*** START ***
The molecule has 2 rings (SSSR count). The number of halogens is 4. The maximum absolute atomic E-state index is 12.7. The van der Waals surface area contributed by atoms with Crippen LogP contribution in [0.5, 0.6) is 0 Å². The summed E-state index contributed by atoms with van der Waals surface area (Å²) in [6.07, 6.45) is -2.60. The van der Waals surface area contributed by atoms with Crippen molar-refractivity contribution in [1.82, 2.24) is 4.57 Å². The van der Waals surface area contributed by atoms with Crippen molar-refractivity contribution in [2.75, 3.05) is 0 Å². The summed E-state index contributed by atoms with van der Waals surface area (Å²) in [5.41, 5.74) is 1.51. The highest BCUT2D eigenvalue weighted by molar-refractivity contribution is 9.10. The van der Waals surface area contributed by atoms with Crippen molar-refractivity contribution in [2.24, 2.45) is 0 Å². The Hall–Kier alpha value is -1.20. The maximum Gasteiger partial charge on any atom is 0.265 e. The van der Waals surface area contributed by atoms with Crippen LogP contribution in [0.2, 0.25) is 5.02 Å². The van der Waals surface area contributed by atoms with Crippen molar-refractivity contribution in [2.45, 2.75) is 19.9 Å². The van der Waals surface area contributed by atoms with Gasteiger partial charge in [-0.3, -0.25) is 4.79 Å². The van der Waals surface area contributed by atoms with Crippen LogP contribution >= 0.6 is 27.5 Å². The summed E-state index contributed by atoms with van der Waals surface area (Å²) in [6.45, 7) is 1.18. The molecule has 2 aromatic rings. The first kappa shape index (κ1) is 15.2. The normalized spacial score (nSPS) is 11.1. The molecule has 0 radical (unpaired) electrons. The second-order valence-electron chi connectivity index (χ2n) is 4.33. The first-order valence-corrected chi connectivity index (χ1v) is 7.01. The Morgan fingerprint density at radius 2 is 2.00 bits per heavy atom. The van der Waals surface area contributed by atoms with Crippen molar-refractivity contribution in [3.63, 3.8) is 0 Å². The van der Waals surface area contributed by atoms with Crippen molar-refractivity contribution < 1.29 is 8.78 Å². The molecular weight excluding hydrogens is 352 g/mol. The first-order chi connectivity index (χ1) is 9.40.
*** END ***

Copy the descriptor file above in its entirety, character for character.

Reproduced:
The molecule has 2 rings (SSSR count). The number of halogens is 4. The maximum absolute atomic E-state index is 12.7. The van der Waals surface area contributed by atoms with Crippen LogP contribution in [0.5, 0.6) is 0 Å². The summed E-state index contributed by atoms with van der Waals surface area (Å²) in [6.07, 6.45) is -2.60. The van der Waals surface area contributed by atoms with Crippen molar-refractivity contribution in [1.82, 2.24) is 4.57 Å². The van der Waals surface area contributed by atoms with Crippen molar-refractivity contribution in [2.75, 3.05) is 0 Å². The summed E-state index contributed by atoms with van der Waals surface area (Å²) in [5.41, 5.74) is 1.51. The highest BCUT2D eigenvalue weighted by molar-refractivity contribution is 9.10. The van der Waals surface area contributed by atoms with Crippen molar-refractivity contribution in [2.24, 2.45) is 0 Å². The Hall–Kier alpha value is -1.20. The maximum Gasteiger partial charge on any atom is 0.265 e. The van der Waals surface area contributed by atoms with Crippen LogP contribution in [0.2, 0.25) is 5.02 Å². The van der Waals surface area contributed by atoms with Crippen molar-refractivity contribution in [2.45, 2.75) is 19.9 Å². The van der Waals surface area contributed by atoms with Gasteiger partial charge in [-0.3, -0.25) is 4.79 Å². The van der Waals surface area contributed by atoms with Crippen LogP contribution >= 0.6 is 27.5 Å². The summed E-state index contributed by atoms with van der Waals surface area (Å²) in [6.45, 7) is 1.18. The molecule has 2 aromatic rings. The first kappa shape index (κ1) is 15.2. The normalized spacial score (nSPS) is 11.1. The molecule has 0 radical (unpaired) electrons. The second-order valence-electron chi connectivity index (χ2n) is 4.33. The first-order valence-corrected chi connectivity index (χ1v) is 7.01. The Morgan fingerprint density at radius 2 is 2.00 bits per heavy atom. The van der Waals surface area contributed by atoms with Crippen molar-refractivity contribution in [3.63, 3.8) is 0 Å². The van der Waals surface area contributed by atoms with Crippen molar-refractivity contribution < 1.29 is 8.78 Å². The molecular weight excluding hydrogens is 352 g/mol. The first-order chi connectivity index (χ1) is 9.40.